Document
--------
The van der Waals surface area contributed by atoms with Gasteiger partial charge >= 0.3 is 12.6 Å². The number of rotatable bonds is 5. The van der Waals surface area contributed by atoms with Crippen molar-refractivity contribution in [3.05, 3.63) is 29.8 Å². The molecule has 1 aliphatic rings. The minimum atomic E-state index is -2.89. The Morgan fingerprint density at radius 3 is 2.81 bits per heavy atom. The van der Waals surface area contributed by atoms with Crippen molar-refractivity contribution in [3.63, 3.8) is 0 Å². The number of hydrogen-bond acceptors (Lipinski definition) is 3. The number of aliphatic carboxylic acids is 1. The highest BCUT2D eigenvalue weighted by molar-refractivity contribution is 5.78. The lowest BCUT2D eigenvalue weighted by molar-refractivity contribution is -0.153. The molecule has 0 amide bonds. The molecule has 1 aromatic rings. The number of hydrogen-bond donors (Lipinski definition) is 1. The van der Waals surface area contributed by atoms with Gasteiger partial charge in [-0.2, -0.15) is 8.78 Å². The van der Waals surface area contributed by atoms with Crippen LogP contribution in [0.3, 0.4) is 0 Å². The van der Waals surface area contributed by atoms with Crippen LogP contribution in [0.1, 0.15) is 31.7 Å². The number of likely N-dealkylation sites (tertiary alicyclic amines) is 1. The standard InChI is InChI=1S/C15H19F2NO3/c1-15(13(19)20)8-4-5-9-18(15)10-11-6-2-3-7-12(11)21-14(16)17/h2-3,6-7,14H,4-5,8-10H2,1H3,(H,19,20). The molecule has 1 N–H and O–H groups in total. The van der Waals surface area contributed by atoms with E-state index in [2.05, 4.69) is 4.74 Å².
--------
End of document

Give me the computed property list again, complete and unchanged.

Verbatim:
The van der Waals surface area contributed by atoms with Gasteiger partial charge >= 0.3 is 12.6 Å². The number of rotatable bonds is 5. The van der Waals surface area contributed by atoms with Crippen molar-refractivity contribution in [3.05, 3.63) is 29.8 Å². The molecule has 1 aliphatic rings. The minimum atomic E-state index is -2.89. The Morgan fingerprint density at radius 3 is 2.81 bits per heavy atom. The van der Waals surface area contributed by atoms with Crippen molar-refractivity contribution in [3.63, 3.8) is 0 Å². The number of hydrogen-bond acceptors (Lipinski definition) is 3. The number of aliphatic carboxylic acids is 1. The highest BCUT2D eigenvalue weighted by molar-refractivity contribution is 5.78. The lowest BCUT2D eigenvalue weighted by molar-refractivity contribution is -0.153. The molecule has 0 amide bonds. The molecule has 1 aromatic rings. The number of hydrogen-bond donors (Lipinski definition) is 1. The van der Waals surface area contributed by atoms with Gasteiger partial charge in [-0.2, -0.15) is 8.78 Å². The van der Waals surface area contributed by atoms with Crippen LogP contribution in [0.3, 0.4) is 0 Å². The van der Waals surface area contributed by atoms with Crippen LogP contribution in [0.1, 0.15) is 31.7 Å². The number of likely N-dealkylation sites (tertiary alicyclic amines) is 1. The standard InChI is InChI=1S/C15H19F2NO3/c1-15(13(19)20)8-4-5-9-18(15)10-11-6-2-3-7-12(11)21-14(16)17/h2-3,6-7,14H,4-5,8-10H2,1H3,(H,19,20). The molecule has 1 N–H and O–H groups in total. The van der Waals surface area contributed by atoms with E-state index in [2.05, 4.69) is 4.74 Å².